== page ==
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Beyond the Veil

Kristin Sands, Religion

Students enter Kristin Sands’ “Introduction to Muslim Thought and Culture” with predictable biases. In fact, an important part of her teaching strategy is to immediately expose these preconceptions. “In my first class, I show my students a series of photos, of veiled women, violent men, and crowds of demonstrators. These are the images many of them associate with Muslims.” In a post 9/11 world—in which Islam is a ubiquitous bogeyman—Sands works hard to get her students to realize they are not blank slates when it comes to Islam, even as they confess their own ignorance.

“Every year,” Sands says, “I have to start from scratch again. I ask my students, ‘What do you know about Islam? And how do you know it?’” Her pedagogy requires time and patience, as she seeks to gradually replace the sound bites and stereotypes that come courtesy of the media with a more sophisticated, measured attitude toward Muslim cultures. “What I need to do is to get my students to stop thinking, when they hear that someone is Muslim, that they know what that means.” The simplistic, culturally received view—that people who are more religious are more violent—can’t survive a more contextualized understanding of Islam or the Qur’an.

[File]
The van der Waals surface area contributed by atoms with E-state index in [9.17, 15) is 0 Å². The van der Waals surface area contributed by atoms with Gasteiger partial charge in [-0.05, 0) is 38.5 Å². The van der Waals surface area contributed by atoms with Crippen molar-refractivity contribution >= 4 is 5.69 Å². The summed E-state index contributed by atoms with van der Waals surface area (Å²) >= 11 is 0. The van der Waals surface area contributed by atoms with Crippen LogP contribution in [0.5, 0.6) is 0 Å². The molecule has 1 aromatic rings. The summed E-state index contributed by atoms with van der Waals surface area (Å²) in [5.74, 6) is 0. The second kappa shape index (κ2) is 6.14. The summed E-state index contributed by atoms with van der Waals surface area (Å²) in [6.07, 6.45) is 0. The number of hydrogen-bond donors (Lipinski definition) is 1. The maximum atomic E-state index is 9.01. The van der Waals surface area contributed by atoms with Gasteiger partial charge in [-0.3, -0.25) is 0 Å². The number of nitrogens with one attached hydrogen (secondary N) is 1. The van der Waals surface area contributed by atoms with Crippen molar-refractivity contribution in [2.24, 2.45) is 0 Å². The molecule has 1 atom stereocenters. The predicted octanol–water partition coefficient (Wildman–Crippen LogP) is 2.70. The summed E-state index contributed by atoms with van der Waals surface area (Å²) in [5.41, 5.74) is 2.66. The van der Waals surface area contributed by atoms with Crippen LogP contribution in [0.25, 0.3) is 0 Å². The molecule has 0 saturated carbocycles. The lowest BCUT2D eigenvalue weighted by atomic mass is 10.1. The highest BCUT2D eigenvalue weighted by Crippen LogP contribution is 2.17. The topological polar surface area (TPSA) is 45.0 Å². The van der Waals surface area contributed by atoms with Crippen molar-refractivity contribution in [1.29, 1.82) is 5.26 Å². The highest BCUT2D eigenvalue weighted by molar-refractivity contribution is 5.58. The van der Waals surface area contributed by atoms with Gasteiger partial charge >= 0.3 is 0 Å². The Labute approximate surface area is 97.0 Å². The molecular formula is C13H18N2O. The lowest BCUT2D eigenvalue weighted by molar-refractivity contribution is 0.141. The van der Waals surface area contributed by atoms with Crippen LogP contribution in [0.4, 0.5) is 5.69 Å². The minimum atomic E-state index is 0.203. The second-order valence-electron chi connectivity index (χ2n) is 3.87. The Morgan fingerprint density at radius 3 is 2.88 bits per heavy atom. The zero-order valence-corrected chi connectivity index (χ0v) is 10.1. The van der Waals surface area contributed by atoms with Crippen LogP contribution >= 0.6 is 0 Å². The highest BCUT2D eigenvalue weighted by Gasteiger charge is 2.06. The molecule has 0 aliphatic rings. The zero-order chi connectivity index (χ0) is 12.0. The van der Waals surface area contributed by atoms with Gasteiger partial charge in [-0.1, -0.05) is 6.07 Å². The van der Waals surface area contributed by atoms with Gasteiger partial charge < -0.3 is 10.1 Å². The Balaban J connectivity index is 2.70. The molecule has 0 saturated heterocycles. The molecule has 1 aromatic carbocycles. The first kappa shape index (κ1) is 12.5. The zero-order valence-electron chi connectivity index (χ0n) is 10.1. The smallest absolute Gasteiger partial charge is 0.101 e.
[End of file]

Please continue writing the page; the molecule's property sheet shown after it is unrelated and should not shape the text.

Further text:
Sands also tries to get students to understand that most of them are spectators, and that as spectators they are manipulated. As Susan Sontag suggested in On Photography, there is a “predatory nature to images”: They are designed to have a specific effect. Says Sands, “We receive a set of images that does not tell the entire story. If I can teach my students to understand that, and if I can give them the tools to uncover nuance and complexity, they’ll be able to step back from the representation of events and strive to find a deeper truth.”

Kristin Sands

Illustration by Joseph Adolphe

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